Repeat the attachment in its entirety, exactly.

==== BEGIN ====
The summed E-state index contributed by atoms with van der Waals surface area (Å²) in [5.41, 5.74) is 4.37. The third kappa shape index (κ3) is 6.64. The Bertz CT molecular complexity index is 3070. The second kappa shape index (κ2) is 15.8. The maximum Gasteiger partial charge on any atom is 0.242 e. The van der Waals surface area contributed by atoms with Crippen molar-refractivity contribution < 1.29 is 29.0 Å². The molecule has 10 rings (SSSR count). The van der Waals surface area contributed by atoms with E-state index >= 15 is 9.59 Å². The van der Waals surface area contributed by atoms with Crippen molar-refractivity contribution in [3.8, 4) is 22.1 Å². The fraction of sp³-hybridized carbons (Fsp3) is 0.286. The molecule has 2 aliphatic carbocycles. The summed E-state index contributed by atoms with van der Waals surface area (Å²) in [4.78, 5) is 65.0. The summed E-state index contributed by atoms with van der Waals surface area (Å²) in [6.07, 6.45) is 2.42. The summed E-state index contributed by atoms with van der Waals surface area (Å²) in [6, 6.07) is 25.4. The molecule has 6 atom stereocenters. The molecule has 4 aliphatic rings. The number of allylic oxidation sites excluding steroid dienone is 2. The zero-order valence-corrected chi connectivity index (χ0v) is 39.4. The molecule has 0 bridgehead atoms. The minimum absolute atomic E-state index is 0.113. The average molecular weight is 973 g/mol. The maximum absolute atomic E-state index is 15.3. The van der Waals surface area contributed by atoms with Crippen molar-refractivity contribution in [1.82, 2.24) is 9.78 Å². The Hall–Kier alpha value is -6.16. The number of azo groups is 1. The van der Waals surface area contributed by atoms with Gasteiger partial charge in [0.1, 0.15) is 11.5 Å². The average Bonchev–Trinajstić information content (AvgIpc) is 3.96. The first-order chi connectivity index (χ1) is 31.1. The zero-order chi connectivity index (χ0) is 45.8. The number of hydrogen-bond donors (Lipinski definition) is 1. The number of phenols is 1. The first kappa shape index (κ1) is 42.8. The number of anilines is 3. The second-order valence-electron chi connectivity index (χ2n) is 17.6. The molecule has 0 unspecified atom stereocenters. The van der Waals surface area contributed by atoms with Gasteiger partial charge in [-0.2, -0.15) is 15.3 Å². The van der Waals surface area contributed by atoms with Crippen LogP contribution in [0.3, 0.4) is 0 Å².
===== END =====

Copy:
The summed E-state index contributed by atoms with van der Waals surface area (Å²) in [5.41, 5.74) is 4.37. The third kappa shape index (κ3) is 6.64. The Bertz CT molecular complexity index is 3070. The second kappa shape index (κ2) is 15.8. The maximum Gasteiger partial charge on any atom is 0.242 e. The van der Waals surface area contributed by atoms with Crippen molar-refractivity contribution < 1.29 is 29.0 Å². The molecule has 10 rings (SSSR count). The van der Waals surface area contributed by atoms with E-state index >= 15 is 9.59 Å². The van der Waals surface area contributed by atoms with Crippen molar-refractivity contribution in [3.8, 4) is 22.1 Å². The fraction of sp³-hybridized carbons (Fsp3) is 0.286. The molecule has 2 aliphatic carbocycles. The summed E-state index contributed by atoms with van der Waals surface area (Å²) in [4.78, 5) is 65.0. The summed E-state index contributed by atoms with van der Waals surface area (Å²) in [6.07, 6.45) is 2.42. The summed E-state index contributed by atoms with van der Waals surface area (Å²) in [6, 6.07) is 25.4. The molecule has 6 atom stereocenters. The molecule has 4 aliphatic rings. The number of allylic oxidation sites excluding steroid dienone is 2. The zero-order valence-corrected chi connectivity index (χ0v) is 39.4. The molecule has 0 bridgehead atoms. The minimum absolute atomic E-state index is 0.113. The average molecular weight is 973 g/mol. The maximum absolute atomic E-state index is 15.3. The van der Waals surface area contributed by atoms with Crippen molar-refractivity contribution in [1.82, 2.24) is 9.78 Å². The Hall–Kier alpha value is -6.16. The number of azo groups is 1. The van der Waals surface area contributed by atoms with Gasteiger partial charge in [0.1, 0.15) is 11.5 Å². The average Bonchev–Trinajstić information content (AvgIpc) is 3.96. The first-order chi connectivity index (χ1) is 31.1. The zero-order chi connectivity index (χ0) is 45.8. The number of hydrogen-bond donors (Lipinski definition) is 1. The number of phenols is 1. The first kappa shape index (κ1) is 42.8. The number of anilines is 3. The second-order valence-electron chi connectivity index (χ2n) is 17.6. The molecule has 0 unspecified atom stereocenters. The van der Waals surface area contributed by atoms with Gasteiger partial charge in [-0.2, -0.15) is 15.3 Å². The van der Waals surface area contributed by atoms with Crippen LogP contribution in [0.3, 0.4) is 0 Å².